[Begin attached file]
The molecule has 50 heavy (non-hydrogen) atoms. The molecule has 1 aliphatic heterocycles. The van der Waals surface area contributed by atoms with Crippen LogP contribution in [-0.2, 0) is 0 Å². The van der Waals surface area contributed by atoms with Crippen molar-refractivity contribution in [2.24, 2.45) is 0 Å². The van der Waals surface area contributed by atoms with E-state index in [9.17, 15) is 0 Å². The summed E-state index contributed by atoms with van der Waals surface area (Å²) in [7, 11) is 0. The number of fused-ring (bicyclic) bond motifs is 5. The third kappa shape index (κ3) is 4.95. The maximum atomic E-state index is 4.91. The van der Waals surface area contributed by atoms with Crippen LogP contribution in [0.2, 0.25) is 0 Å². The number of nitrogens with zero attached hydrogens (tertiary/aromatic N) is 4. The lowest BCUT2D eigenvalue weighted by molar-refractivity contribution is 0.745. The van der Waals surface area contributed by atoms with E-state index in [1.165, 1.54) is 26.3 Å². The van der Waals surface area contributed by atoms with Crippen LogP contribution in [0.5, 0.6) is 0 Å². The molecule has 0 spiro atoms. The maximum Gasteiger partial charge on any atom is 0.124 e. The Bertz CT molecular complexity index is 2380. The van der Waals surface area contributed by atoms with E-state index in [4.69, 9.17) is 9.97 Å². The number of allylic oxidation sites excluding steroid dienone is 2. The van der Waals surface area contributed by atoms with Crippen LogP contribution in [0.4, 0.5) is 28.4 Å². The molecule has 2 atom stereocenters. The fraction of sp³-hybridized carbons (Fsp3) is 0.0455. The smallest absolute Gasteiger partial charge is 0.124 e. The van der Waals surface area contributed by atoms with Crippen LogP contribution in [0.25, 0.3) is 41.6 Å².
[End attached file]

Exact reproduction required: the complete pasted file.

The molecule has 50 heavy (non-hydrogen) atoms. The molecule has 1 aliphatic heterocycles. The van der Waals surface area contributed by atoms with Crippen LogP contribution in [-0.2, 0) is 0 Å². The van der Waals surface area contributed by atoms with Crippen molar-refractivity contribution in [2.24, 2.45) is 0 Å². The van der Waals surface area contributed by atoms with E-state index in [9.17, 15) is 0 Å². The summed E-state index contributed by atoms with van der Waals surface area (Å²) in [7, 11) is 0. The number of fused-ring (bicyclic) bond motifs is 5. The third kappa shape index (κ3) is 4.95. The maximum atomic E-state index is 4.91. The van der Waals surface area contributed by atoms with Crippen LogP contribution in [0.2, 0.25) is 0 Å². The number of nitrogens with zero attached hydrogens (tertiary/aromatic N) is 4. The lowest BCUT2D eigenvalue weighted by molar-refractivity contribution is 0.745. The van der Waals surface area contributed by atoms with E-state index in [1.165, 1.54) is 26.3 Å². The van der Waals surface area contributed by atoms with Crippen LogP contribution in [0.5, 0.6) is 0 Å². The molecule has 0 spiro atoms. The maximum Gasteiger partial charge on any atom is 0.124 e. The Bertz CT molecular complexity index is 2380. The van der Waals surface area contributed by atoms with E-state index in [4.69, 9.17) is 9.97 Å². The number of allylic oxidation sites excluding steroid dienone is 2. The van der Waals surface area contributed by atoms with Crippen LogP contribution in [0.4, 0.5) is 28.4 Å². The molecule has 2 atom stereocenters. The fraction of sp³-hybridized carbons (Fsp3) is 0.0455. The smallest absolute Gasteiger partial charge is 0.124 e. The van der Waals surface area contributed by atoms with Crippen LogP contribution in [0.25, 0.3) is 41.6 Å².